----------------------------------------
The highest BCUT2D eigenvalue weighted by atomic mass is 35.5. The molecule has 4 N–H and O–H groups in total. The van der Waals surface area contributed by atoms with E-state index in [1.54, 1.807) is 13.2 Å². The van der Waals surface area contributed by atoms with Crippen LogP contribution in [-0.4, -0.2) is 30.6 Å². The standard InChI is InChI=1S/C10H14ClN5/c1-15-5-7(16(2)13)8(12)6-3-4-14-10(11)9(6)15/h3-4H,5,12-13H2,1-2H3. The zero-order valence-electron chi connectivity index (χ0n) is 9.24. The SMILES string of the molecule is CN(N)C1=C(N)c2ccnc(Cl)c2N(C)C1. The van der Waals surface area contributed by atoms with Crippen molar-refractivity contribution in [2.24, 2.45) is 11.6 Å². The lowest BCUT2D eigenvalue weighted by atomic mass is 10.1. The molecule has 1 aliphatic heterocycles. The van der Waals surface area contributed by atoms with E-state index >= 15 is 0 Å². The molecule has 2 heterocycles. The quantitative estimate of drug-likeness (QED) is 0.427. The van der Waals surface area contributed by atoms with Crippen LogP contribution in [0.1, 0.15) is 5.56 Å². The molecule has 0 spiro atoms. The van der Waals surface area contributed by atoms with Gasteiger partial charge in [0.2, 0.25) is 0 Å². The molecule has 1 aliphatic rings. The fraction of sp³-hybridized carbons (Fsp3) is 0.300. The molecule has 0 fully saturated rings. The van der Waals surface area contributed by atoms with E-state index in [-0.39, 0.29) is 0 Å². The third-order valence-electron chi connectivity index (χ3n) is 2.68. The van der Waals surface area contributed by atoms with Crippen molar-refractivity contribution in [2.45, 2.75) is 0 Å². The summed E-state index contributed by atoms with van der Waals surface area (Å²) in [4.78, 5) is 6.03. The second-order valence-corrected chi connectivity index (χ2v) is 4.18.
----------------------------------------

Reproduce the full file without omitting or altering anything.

The highest BCUT2D eigenvalue weighted by atomic mass is 35.5. The molecule has 4 N–H and O–H groups in total. The van der Waals surface area contributed by atoms with E-state index in [1.54, 1.807) is 13.2 Å². The van der Waals surface area contributed by atoms with Crippen LogP contribution in [-0.4, -0.2) is 30.6 Å². The standard InChI is InChI=1S/C10H14ClN5/c1-15-5-7(16(2)13)8(12)6-3-4-14-10(11)9(6)15/h3-4H,5,12-13H2,1-2H3. The zero-order valence-electron chi connectivity index (χ0n) is 9.24. The SMILES string of the molecule is CN(N)C1=C(N)c2ccnc(Cl)c2N(C)C1. The van der Waals surface area contributed by atoms with Crippen molar-refractivity contribution in [2.24, 2.45) is 11.6 Å². The lowest BCUT2D eigenvalue weighted by atomic mass is 10.1. The molecule has 1 aliphatic heterocycles. The van der Waals surface area contributed by atoms with E-state index >= 15 is 0 Å². The molecule has 2 heterocycles. The quantitative estimate of drug-likeness (QED) is 0.427. The van der Waals surface area contributed by atoms with Crippen LogP contribution in [0.1, 0.15) is 5.56 Å². The molecule has 0 spiro atoms. The van der Waals surface area contributed by atoms with Gasteiger partial charge in [0.2, 0.25) is 0 Å². The molecule has 1 aliphatic rings. The fraction of sp³-hybridized carbons (Fsp3) is 0.300. The molecule has 0 fully saturated rings. The van der Waals surface area contributed by atoms with E-state index in [-0.39, 0.29) is 0 Å². The third-order valence-electron chi connectivity index (χ3n) is 2.68. The van der Waals surface area contributed by atoms with Crippen molar-refractivity contribution in [2.45, 2.75) is 0 Å². The summed E-state index contributed by atoms with van der Waals surface area (Å²) in [4.78, 5) is 6.03. The second-order valence-corrected chi connectivity index (χ2v) is 4.18.